3. If you were to leave tomorrow, what would you always remember with pride?

It can feel awkward to step out of the organizer role and into the role of speaker – and it takes some practice to share a message with comfort and confidence. Just remember that your audience is looking to you to lead them through the session. What better way to set the tone than with your own authentic point of view?

If you want to refine your in-person powers of persuasion, email me for a copy of my Elevator Pitch Planner. I will send you a step-by-step guide to crafting a great volunteer recruitment elevator pitch – and add you to my mailing list for more practical skill-builders.

Volunteers Are Your Advocates: 4 Tips to Ensure They Share Your Story Well

Guest post by Nisha Kotecha

Encourage volunteers to share your story.You spend time attracting great volunteers for your nonprofit. And they do a great job! But are you missing an opportunity by not encouraging your volunteers to share your nonprofit’s story, and share it well?

Nonprofit organizations do not have endless amounts of time and money to spend on marketing and PR, so it can be difficult to get your story heard in a busy world. Your volunteers sharing your stories is a low-cost, easy way to raise awareness of your work.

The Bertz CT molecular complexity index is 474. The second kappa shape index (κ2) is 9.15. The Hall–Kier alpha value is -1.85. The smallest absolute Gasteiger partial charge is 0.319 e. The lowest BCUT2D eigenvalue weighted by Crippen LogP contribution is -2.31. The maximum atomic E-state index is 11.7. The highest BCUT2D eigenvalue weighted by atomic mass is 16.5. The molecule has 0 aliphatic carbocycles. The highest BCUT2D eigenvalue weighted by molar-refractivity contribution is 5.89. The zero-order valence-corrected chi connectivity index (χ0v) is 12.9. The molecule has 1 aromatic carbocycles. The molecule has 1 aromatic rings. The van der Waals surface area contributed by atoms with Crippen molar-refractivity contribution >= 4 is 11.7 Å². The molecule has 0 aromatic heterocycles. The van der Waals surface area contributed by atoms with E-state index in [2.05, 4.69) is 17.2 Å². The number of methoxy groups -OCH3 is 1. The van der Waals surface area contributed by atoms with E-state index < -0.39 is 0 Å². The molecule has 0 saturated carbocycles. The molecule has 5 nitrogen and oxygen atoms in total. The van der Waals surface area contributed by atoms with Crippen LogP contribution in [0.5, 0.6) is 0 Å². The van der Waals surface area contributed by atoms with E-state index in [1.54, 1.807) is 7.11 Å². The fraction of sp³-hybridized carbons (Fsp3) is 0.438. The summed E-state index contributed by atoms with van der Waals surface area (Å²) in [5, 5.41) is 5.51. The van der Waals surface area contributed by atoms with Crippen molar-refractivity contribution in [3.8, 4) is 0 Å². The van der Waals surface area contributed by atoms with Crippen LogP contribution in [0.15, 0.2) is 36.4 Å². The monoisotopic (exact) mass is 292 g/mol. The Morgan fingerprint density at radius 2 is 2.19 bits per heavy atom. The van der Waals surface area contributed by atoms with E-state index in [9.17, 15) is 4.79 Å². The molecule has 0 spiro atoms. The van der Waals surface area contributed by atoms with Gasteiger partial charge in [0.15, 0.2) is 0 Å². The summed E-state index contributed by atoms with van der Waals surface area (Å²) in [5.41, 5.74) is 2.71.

These 4 tips will ensure your volunteers are your number one advocates:

1. Make sure your volunteers know key facts and figures about your organization.

It’s important that your volunteers understand the problem your non-profit is solving, how long you have been doing so, how many members of staff and volunteers you have, your annual income / turnover, and how much of an impact you are having. Your volunteers might get asked any of these questions by their friends and family – potential donors and supporters of your organization – so it’s important they know the answers.

2. Have happy volunteers.

Make your volunteers HAPPY!Your volunteers should be your number one advocates, not your number one critics. The last thing you want is for your volunteers to be going home ranting about their day with your nonprofit organization. A happy work environment, good training and support, and good communication will lead to happy volunteers, and happy volunteers will lead to people hearing only good things about you and your work.